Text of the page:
Who the hell is Santiago Bernabeu? The name behind Real Madrid's stadium and stardom

You’ve heard the name a thousand times, but how well do you know the bloke after whom Real Madrid named their stadium? Sheridan Bird tells his story - and investigates other eponymous grounds

Success. Superstars. A legendary stadium. Separate stationery cupboards. Santiago Bernabeu Yeste means all this to Real Madrid Club de Futbol. His name will be forever connected to the aristocratic team, but not only because they play in a magnificent ground bearing his name. 

Stationery? You may well ask. Senor Bernabeu probably didn’t buy office equipment and build furniture, but he did revolutionise the way football clubs are run. The ambitious Spaniard divided the organisation into separate departments with their own responsibilities and powers.

Welcome, Alfredo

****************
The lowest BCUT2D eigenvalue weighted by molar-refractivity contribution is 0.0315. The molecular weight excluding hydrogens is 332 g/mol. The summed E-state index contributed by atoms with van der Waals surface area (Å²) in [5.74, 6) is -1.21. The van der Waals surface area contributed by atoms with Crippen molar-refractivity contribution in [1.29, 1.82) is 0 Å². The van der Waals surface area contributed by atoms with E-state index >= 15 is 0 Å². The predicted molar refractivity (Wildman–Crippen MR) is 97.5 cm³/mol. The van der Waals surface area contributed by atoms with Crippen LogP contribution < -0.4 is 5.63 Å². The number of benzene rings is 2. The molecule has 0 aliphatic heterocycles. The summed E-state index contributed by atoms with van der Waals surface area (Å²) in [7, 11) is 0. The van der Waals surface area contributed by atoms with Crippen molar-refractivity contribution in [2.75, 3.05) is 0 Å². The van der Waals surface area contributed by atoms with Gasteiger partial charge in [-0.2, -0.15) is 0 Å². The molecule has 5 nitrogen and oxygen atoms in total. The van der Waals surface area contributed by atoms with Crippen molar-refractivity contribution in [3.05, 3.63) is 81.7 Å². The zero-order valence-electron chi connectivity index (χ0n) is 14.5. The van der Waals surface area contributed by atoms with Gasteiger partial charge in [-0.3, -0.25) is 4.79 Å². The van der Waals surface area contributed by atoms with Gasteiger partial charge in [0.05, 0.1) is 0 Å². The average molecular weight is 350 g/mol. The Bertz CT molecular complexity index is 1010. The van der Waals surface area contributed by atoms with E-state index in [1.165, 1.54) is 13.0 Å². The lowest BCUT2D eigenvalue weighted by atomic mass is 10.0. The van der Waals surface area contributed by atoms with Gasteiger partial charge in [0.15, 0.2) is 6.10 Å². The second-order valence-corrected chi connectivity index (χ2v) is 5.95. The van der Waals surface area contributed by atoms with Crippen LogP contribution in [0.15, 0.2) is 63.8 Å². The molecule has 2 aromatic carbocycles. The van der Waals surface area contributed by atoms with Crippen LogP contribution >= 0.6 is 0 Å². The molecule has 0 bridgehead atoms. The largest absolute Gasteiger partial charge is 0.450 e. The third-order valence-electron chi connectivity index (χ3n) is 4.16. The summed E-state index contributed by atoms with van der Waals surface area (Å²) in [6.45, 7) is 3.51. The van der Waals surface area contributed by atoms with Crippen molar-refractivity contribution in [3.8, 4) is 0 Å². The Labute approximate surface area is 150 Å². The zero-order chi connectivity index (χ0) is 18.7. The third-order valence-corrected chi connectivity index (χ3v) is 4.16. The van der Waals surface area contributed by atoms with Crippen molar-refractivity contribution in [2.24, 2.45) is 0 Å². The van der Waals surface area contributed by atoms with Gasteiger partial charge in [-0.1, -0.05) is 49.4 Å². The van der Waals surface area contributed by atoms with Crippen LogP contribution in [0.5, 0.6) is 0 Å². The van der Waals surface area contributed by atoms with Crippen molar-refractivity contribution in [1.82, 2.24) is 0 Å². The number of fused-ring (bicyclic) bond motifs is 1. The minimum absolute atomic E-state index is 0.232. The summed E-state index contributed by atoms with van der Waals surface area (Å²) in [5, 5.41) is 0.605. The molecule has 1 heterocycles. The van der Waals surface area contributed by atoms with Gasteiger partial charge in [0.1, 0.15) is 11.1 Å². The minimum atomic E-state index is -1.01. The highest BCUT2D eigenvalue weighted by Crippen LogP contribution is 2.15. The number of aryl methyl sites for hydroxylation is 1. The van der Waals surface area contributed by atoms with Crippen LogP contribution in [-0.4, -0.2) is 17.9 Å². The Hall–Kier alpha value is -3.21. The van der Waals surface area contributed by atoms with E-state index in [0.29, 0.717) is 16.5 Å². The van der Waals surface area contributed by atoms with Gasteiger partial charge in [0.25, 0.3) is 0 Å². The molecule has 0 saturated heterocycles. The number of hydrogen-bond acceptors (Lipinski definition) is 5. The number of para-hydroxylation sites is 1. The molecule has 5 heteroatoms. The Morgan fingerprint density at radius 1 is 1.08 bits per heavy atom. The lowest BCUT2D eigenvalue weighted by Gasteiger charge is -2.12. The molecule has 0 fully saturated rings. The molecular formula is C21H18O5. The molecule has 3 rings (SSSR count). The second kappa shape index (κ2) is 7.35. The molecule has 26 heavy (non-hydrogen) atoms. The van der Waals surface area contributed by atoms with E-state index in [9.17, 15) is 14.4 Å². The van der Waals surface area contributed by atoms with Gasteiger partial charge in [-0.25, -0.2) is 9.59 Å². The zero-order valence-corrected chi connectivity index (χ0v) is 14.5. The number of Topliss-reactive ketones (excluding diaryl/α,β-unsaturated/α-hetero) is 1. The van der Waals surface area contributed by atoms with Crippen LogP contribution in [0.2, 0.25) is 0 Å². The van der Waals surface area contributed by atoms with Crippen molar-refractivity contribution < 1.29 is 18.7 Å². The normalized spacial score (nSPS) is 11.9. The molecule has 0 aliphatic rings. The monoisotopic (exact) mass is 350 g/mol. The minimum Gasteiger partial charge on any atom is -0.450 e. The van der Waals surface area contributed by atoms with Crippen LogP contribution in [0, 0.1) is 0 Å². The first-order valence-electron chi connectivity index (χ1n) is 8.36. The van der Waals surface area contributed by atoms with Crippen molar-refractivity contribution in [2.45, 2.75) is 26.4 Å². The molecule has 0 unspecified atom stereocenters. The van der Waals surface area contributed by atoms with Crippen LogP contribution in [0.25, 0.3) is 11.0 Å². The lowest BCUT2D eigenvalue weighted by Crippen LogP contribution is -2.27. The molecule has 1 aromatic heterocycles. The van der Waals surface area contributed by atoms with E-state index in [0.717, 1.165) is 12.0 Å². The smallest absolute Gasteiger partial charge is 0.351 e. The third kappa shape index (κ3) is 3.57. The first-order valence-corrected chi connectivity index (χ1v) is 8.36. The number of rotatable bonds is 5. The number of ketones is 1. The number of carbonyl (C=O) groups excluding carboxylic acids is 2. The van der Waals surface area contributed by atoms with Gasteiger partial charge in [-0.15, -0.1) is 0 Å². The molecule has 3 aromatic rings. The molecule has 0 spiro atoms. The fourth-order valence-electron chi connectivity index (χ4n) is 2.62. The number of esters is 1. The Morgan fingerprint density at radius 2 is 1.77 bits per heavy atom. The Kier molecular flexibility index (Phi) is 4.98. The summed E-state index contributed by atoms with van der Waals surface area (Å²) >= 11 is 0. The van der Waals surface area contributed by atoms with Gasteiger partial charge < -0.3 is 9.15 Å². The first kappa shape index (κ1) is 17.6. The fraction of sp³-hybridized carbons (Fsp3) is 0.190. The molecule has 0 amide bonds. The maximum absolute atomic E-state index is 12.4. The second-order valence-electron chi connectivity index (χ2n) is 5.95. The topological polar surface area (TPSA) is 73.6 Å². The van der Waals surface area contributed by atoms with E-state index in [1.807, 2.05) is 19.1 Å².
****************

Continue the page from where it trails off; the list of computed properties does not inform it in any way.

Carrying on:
He gave Real an efficient, business-like structure. This overhaul, in the mid-1940s, was ahead of its time. It allowed the club to emerge from the shadow of more successful rivals Atletico Madrid, Barcelona and Athletic Club Bilbao.

This included scouting and recruitment specialists. Alfredo Di Stefano, the thrilling, all-action attacker who made Real into world beaters, was the greatest success story of Bernabeu’s attention to detail and mission to be the best.

#FFT100Stadiums No.8: Santiago Bernabeu 

Although admittedly no Di Stefano, Bernabeu had been a handy footballer himself some 40 years earlier. Born in Albacete in 1895, he moved with his family to the capital aged five. Just under a decade later he enrolled in the youth sector at Madrid Foot-Ball Club, as they were then known.

The young striker thrived and broke into the senior side, remaining there until his retirement in 1927. Despite graduating in law, the visionary decided against the legal life and took various coaching and administrative roles at the club. He got to know the football business and when the rapidly developing Spanish league became professional, Bernabeu seized the opportunity to make his team the planet’s first superpower. 

“Welcome to New Charmartin”

Upon becoming president in 1943, the quixotic but determined figurehead put his legal training, contacts and intelligence to optimum use, transforming the Blancos. As well as the restructuring, he introduced new sports, including handball and basketball.